Emmanuel Adjei is a Ghanaian-Dutch filmmaker and visual artist, whose work has explored the realms between film, music video, and art installation. With a primary interest in storytelling, Adjei's work interrogates concepts of power, freedom, displacement, and inequality, told through his multi-layered dramatic narratives. Creating atmospheric worlds in both a painterly and cinematic style, Adjei always seeks to challenge the boundaries between fiction and reality. Adjei's work has been screened at Academy and Bafta qualifying festivals around the world and 2020 saw the announcement of Emmanuel's contribution as a creative collaborator, film director, and visual effects director to Beyoncé's visual album Black Is King, which had its successful premiere on Disney Plus, receiving widespread critical acclaim.

Adjei's career has been marked by collaborations with a variety of recording artists such as Madonna, Beyoncé, Mark Pritchard, and Mykki Blanco. His short film The Formula (2016) and music video Human (2016) for Sevdaliza, has been hailed by critics, and his most prominent mind-bending short film Shahmaran (2018) received numerous awards and nominations at the UK Music Video Awards, D&AD, Young Director Award, Camerimage, Kinsale Shark Awards, Epica Awards, Shots Awards, Creative Circle Awards, Ciclope Awards, and Le Club des Directeurs Artistiques. In line with the success of his prior work, his distinct visuals for Madonna's Dark Ballet (2019), and Batuka (2019), has been praised by the likes of The New York Times, Rolling Stone, The Hollywood Reporter, Variety, The Guardian, Pitchfork, Dazed, NME, and Billboard.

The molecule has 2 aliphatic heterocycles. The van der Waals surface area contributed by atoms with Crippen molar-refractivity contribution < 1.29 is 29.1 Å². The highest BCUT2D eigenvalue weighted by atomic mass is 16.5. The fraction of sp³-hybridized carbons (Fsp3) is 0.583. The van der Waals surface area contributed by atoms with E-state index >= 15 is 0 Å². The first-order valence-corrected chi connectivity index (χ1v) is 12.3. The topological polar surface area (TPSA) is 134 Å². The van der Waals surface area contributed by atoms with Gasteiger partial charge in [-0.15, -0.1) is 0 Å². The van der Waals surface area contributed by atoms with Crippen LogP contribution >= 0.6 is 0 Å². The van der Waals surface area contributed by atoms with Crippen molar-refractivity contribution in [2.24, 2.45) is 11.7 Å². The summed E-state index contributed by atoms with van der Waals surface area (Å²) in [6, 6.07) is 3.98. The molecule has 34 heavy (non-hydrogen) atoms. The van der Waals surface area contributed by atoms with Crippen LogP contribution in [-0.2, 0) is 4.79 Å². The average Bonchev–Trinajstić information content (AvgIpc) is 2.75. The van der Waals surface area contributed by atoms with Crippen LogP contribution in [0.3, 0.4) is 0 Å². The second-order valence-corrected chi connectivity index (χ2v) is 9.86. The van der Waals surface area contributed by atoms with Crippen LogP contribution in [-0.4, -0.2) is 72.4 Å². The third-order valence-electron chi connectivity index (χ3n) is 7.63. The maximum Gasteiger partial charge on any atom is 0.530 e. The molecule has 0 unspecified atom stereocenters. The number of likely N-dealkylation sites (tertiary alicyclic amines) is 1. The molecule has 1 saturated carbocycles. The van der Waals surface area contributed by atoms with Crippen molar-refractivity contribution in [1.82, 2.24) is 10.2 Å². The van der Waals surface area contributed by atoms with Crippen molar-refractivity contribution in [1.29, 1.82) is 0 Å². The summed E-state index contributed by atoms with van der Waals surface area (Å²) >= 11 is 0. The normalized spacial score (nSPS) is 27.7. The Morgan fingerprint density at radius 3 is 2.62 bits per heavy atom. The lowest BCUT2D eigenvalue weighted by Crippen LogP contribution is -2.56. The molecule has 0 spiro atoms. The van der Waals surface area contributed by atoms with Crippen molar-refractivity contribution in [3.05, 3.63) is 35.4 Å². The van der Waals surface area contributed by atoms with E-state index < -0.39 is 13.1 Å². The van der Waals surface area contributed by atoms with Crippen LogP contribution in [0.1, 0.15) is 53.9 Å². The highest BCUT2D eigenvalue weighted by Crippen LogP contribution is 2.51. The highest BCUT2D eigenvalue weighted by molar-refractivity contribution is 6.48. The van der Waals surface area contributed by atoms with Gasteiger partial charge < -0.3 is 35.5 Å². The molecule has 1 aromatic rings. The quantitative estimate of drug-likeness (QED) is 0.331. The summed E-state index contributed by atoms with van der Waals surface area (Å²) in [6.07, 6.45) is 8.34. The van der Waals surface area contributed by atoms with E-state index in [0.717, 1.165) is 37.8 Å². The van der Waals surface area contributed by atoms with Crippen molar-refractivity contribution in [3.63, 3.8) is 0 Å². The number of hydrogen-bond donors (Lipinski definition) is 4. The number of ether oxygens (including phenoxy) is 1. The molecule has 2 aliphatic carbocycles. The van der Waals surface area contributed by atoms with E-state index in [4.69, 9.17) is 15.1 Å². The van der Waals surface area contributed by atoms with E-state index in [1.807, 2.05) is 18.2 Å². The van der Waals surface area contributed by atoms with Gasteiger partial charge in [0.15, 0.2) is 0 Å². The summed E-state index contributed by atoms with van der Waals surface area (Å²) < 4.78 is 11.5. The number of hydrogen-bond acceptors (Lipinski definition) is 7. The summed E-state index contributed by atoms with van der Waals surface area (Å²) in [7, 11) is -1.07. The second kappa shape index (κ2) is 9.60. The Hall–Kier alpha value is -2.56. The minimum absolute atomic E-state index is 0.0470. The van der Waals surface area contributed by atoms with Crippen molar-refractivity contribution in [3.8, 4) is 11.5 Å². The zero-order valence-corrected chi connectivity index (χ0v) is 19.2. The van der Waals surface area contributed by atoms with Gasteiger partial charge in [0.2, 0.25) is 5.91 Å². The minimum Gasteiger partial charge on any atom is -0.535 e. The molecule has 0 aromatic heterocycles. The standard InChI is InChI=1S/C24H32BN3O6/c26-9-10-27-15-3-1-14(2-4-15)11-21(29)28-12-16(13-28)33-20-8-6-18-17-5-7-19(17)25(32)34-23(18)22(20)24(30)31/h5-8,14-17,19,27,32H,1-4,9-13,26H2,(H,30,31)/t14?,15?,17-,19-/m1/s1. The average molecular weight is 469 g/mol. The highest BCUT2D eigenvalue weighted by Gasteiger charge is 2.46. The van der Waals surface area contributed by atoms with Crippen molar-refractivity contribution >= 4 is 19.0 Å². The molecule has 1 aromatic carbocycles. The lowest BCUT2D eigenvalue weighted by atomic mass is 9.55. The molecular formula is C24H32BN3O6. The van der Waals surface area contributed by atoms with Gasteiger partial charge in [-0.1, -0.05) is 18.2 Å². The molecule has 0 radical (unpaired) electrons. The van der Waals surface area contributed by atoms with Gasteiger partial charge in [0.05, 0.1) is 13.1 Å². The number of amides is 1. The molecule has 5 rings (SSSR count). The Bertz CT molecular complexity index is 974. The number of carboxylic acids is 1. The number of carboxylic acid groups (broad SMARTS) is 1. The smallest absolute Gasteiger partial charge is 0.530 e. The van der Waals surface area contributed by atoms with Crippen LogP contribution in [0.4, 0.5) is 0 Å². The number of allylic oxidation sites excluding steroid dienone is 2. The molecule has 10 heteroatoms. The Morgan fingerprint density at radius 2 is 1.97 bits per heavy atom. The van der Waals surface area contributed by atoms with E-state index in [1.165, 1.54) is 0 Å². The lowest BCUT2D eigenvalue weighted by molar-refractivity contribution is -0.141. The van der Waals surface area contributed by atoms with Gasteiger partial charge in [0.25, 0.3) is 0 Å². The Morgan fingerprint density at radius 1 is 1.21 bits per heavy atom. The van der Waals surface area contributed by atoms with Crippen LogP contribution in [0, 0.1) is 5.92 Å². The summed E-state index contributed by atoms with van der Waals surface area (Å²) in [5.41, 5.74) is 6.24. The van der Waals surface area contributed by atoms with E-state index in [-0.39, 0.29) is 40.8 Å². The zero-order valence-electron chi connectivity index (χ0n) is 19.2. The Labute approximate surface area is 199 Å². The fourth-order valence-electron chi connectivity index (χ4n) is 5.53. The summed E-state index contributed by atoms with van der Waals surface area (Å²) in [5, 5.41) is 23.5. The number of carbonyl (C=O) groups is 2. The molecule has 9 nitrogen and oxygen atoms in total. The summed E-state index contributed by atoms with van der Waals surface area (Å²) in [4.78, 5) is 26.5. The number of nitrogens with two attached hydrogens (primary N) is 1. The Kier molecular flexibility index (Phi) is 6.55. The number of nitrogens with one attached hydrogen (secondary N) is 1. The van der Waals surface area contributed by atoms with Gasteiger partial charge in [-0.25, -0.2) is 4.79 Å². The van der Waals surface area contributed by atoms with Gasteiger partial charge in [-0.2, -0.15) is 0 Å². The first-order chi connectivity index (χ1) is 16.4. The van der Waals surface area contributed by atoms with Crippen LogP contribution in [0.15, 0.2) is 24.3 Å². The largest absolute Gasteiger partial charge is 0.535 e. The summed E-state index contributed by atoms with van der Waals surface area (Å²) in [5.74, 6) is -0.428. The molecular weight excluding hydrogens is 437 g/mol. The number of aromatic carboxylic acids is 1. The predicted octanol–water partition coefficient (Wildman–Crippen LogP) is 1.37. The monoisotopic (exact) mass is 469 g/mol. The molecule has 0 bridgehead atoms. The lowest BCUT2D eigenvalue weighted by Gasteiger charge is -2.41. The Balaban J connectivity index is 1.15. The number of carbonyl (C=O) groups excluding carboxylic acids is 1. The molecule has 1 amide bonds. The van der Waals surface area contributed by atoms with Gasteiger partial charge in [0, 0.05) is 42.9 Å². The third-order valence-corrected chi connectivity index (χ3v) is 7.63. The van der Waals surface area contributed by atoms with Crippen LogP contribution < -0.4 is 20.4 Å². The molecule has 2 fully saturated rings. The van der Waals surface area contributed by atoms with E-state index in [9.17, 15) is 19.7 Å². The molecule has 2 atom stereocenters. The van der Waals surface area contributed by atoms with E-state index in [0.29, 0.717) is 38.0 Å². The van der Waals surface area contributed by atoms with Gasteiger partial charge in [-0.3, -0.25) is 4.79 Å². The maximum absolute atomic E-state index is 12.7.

Adjei holds a degree in Fine Arts from the Utrecht School of the Arts (NL) and went further to study Film at the Royal Academy of Fine Arts in Ghent (BE).

Narcissus fell in love with his own reflection in a pool, not realizing it was merely an image, and he wasted away to death, not being able to leave the beauty of his own reflection. In that sense, Narcissus symbolizes the one who believes that his mirrored image is an essential part of his identity. The reflections of a piece of glass, as well as the traditionally conveyed beliefs that society has attributed to our “external form”, are the masques we try to reject or confirm on a daily basis.

The relationship with one's identity involves, on one hand, the desire to shape it personally, i.e. by voluntarily putting on our daily masques. And on the other hand it involves the external gaze; the frame that the viewer surrounds us with. With my work, I attempt to emphasize these masques and frames, hopefully making the viewer aware of the shaping process of our identity.